Judge draws criticism over his remarks He appears to blame victim in sentencing convicted rapist

Prosecutor 'taken aback'

Woman was beaten earlier, did not leave assailant, Dudley says

December 02, 1997|By Caitlin Francke | Caitlin Francke,SUN STAFF

For the second time, remarks by Howard Circuit Judge James B. Dudley in a sexual assault case have upset Howard rape counselors and victim advocates who say the judge appears to blame the women for being the victims of rape.

The controversy focuses on last week's sentencing of convicted rapist Chester Paul Walker Jr., who lived with the 29-year-old woman he assaulted. Dudley suggested that the rape might never have happened if the woman had taken action after Walker beat her one year earlier when she was pregnant with his child.

As the victim sat in the courtroom, Dudley said:

"These cases always present difficulties for the court. And sometimes the difficulties are created by the parties themselves. I have [the victim] who found it quite tolerable to continue to live without the benefit of matrimony with somebody who beat her up while she was pregnant holding another child. It's not a question of condoning that kind of thing but people frequently get themselves into a situation where these crimes would never be committed if they exercised some reasonable sense in dealing with the people in the first time they're the victim of crimes.

"Now, we cannot always hold ourselves to those standards because they involve interpersonal relationships and matters affecting the heart. Once the blood leaves the brain and goes to the heart we're all in trouble. So this case is the result of [the victim's] failure to exercise reasonable judgment with respect to her previous beating by the same defendant," Dudley said, according to a tape recording of the hearing Nov. 25.

The victim said the judge's words made her "feel horrible."

"The judge just doesn't understand. He's got an easy life. I don't think he could imagine what it's like to go through something like this," said the woman, who supports herself and two children with a job as a waitress.

The comments "felt like a shot," said Sheila Begg, the victim's rape counselor who accompanied her to court. The victim gasped and "looked at me in disbelief like, 'Am I hearing what I think I'm hearing?' Whose right is it for him to blame her?"

Added Cheryl DePetro, executive director of the nonprofit Sexual Trauma, Treatment, Advocacy and Recovery Center in Howard County: "The criminal act is that Walker committed a crime of sexual violence against an intimate partner, not that the victim stayed in the relationship."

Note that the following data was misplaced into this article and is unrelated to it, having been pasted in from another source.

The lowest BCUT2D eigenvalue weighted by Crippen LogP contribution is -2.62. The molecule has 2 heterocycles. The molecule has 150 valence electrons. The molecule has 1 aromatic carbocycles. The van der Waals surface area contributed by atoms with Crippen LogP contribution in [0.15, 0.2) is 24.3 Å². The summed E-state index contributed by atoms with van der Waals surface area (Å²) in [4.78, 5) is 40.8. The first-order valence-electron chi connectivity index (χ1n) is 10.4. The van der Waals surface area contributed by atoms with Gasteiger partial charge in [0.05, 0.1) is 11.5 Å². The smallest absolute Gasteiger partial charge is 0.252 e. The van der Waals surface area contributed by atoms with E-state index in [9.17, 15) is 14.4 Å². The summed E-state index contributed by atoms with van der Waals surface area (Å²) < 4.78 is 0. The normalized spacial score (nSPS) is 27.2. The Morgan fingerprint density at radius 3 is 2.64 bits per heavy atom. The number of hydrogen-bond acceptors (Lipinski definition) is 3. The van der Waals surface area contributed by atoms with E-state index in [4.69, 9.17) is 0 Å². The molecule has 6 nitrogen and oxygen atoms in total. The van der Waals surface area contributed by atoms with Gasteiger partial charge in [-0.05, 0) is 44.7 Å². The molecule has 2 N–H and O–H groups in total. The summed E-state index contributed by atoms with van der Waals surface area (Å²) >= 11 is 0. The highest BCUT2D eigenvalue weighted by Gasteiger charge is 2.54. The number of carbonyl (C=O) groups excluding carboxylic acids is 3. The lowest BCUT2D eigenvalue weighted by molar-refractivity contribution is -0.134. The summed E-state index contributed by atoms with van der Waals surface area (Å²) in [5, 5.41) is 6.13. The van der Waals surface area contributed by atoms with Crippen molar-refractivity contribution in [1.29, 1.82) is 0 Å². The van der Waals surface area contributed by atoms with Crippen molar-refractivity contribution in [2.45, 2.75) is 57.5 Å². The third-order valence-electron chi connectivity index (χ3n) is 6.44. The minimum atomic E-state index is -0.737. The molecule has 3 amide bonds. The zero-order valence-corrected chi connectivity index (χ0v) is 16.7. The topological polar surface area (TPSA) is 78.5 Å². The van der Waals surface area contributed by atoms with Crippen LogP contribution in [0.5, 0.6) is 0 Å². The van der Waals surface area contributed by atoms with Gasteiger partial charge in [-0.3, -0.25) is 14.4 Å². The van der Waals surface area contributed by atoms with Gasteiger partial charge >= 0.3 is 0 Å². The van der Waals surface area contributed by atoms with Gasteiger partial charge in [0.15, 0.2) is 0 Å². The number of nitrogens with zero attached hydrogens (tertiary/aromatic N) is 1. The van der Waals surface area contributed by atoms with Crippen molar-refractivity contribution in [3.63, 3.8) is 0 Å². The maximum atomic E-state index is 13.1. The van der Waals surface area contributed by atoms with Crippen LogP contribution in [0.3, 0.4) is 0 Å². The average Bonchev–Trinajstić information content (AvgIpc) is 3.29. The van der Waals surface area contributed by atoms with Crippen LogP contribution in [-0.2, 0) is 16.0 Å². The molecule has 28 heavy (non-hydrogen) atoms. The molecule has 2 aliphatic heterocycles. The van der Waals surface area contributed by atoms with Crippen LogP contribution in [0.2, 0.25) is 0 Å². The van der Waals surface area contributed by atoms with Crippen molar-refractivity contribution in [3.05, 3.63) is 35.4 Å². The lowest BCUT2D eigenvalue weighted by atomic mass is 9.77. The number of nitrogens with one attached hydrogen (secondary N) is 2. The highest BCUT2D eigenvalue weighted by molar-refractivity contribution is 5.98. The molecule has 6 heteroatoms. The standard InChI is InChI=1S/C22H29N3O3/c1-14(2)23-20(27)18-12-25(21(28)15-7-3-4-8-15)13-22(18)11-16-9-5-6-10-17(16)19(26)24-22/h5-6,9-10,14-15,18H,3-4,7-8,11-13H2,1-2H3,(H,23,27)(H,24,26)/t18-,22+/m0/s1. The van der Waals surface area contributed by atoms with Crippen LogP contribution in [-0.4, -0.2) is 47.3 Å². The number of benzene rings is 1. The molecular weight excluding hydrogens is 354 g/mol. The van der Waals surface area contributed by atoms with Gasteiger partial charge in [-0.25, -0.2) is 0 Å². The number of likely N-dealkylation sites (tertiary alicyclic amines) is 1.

The prosecutor, Assistant State's Attorney Cindy Johnson, said she was "taken aback by [Dudley's] failure to understand the cycle of violence and concerned for the impact the statements had on the victim. The victim didn't deserve to hear that. She's been through enough."

Judge's observation

In an interview, Dudley said he was simply making an observation. The woman had taken no steps to protect herself and that enhanced "the prospect of this happening again."

"I didn't say it was her fault," Dudley said. He added there should be enough resources for women so they don't have to live like this. "A beating when you're pregnant is a serious, serious warning."

Dudley sentenced Walker to five years in prison -- the lower of state guidelines for the crimes he was convicted of -- and addressed Walker.

"To engage in a party for three or four hours entertaining other people and then as soon as the party is over to find either a need, a justification, or an explanation or excuse for beating the hell out of the woman you live with is a sad commentary," Dudley said.

He added that domestic violence is a very serious problem and "that's because we have the Chester Walkers of the world. Mr. Walker is obviously a classic Jekyll and Hyde."

Dudley said in the interview that the victim advocates have complained about his comments. Domestic violence situations often involve more than just the defendant, he said, and it's his right to make a comment.

"They're upset because [they think] the victims are totally innocent they are entitled to have that opinion," Dudley said. "But I don't wear the same glasses they do."

Earlier criticism

Dudley came under fire from the same groups last year. In that case, prosecutors said a 15-year-old girl was lured into having sex with a 31-year-old man. After calling the man a "bad actor," Dudley complained that increased teen-age sexual activity has led to more criminal cases involving similar incidents.

"We are now raising a generation of people who mate like people in heat. They don't have a date, they don't have an introduction," he said at the time.

Victim advocates say Dudley does not understand the complexities of domestic situations and how easily women can become trapped in difficult situations.

The advocates say they hope to raise the issue before the local Family & Sexual Violence Coordinating Council, a group that includes representatives of law enforcement agencies, social services and crisis centers and is co-chaired by two judges. The council is trying to help women who are victims of violence.

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